664 «char **errctx», «Describes the range violation, only set on failure.»
665 », «
666 For the function to succeed, the number of non-option arguments (as
667 returned by lls_num_inputs()) must be greater or equal to min_argc
668 and less or equal to max_argc.
670 Both min_argc and max_argc may be zero (but not negative), and min_argc
671 must be less or equal to max_argc. The value INT_MAX for max_argc
672 indicates that the number of allowed non-option arguments is unbounded.
673 »,
674 «int», «Standard. The only possible error is -LLS_E_BAD_ARG_COUNT.»,
675 «
676 Examples:
678 min_argc = 0, max_argc = 0: no non-option argument may be given.
680 min_argc = 0, max_argc = INT_MAX: any number of non-option arguments OK.
682 min_argc = 1, max_argc = 2: either one or two non-option arguments OK.
684 Behaviour is undefined if min_argc or max_argc is negative, if min_argc
685 is greater than max_argc, or if lpr is invalid.
686 »
687 )
690 «lls_serialize_parse_result»,
691 «Create a buffer from a parse result.»,
692 «
693 This function is handy for passing the result from lls_parse() to a
694 different process.
695 », «
696 «const struct lls_parse_result *lpr», «The parse result to serialize.»,
697 «const struct lls_command *cmd», «Must point to the command used to create the parse result.»,
698 «char **result», «The serialized parse result.»,
699 «size_t *nbytes», «The size of the serialized buffer.»
700 », «
701 Depending on the initial value of the result pointer, the function
702 behaves as follows.
704 (a) If result is NULL, the size required to store the serialized
705 buffer is computed and returned through the nbytes argument, but no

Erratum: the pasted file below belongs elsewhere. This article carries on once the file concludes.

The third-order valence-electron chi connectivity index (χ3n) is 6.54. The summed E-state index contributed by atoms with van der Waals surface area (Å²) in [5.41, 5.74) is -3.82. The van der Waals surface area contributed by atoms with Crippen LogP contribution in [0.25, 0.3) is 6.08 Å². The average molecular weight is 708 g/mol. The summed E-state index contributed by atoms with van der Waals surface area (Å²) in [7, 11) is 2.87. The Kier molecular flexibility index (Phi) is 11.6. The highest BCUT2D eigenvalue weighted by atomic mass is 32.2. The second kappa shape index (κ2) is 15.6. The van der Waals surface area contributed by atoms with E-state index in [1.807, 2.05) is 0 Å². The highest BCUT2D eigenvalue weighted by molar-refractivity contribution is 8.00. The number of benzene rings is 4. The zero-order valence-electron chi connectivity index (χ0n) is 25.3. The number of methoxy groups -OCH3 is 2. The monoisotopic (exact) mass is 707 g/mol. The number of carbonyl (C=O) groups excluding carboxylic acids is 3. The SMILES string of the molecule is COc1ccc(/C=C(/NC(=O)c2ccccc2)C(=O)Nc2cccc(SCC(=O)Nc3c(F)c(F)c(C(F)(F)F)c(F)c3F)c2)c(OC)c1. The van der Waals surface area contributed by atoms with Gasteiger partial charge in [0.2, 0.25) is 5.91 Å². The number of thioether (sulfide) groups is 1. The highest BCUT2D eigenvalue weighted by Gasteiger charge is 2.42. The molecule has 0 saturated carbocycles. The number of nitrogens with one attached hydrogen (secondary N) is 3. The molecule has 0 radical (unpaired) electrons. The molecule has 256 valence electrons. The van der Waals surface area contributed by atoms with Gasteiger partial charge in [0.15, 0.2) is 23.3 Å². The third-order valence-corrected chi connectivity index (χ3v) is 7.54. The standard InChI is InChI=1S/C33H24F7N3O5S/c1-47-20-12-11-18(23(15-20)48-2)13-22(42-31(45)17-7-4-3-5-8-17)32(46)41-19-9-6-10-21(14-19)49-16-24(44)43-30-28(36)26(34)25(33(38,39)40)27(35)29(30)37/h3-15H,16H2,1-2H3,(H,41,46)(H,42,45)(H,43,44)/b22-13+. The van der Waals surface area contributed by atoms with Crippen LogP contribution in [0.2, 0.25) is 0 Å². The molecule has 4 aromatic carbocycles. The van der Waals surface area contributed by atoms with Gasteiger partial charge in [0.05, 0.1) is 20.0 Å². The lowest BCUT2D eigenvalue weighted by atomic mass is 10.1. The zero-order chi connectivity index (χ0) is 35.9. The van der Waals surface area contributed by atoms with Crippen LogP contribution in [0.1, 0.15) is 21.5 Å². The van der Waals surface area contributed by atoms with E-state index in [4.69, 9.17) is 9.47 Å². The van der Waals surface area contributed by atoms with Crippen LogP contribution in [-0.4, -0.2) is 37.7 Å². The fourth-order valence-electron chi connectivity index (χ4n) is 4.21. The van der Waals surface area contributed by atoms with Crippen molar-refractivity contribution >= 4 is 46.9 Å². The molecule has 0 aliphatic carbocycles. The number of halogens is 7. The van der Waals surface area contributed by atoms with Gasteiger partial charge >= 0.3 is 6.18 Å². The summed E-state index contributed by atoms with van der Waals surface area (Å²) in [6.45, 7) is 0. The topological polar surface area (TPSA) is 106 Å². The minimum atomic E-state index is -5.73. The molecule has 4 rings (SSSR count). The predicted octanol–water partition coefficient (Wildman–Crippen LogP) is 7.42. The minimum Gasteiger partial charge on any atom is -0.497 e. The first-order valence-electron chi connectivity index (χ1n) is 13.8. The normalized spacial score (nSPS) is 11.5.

706 serialization takes place.
708 (b) If result is not NULL, but *result is NULL, a suitable buffer is
709 allocated with malloc() and *result is pointed at this buffer. The
710 caller is responsible for freeing this buffer when it is no longer
711 needed.
713 (c) If *result is not NULL, the buffer pointed at by *result is assumed
714 be be large enough for the serialized parse result, and this buffer
715 is used to store the result.
716 »,
717 «int», «Standard.»,
718 «
719 See also: lls_deserialize_parse_result().
720 »
721 )
724 «lls_deserialize_parse_result»,
725 «Initialize a parse result from a buffer.»,
726 «
727 This is the counterpart to lls_serialize_parse_result().
728 », «
729 «const char *buf», «The buffer to de-serialize.»,
730 «const struct lls_command *cmd», «Must match the pointer used for serializing.»,
731 «struct lls_parse_result **lprp», «Result pointer.»
732 », «
733 The input buffer should have been obtained through an earlier call
734 to lls_serialize_parse_result().
735 »,
736 «int», «Standard.»,
737 «
738 On success all fields of lpr match the original values. After the
739 call, no fields of *lprp contain references to buf, so buf may safely
740 be freed.
741 »
742 )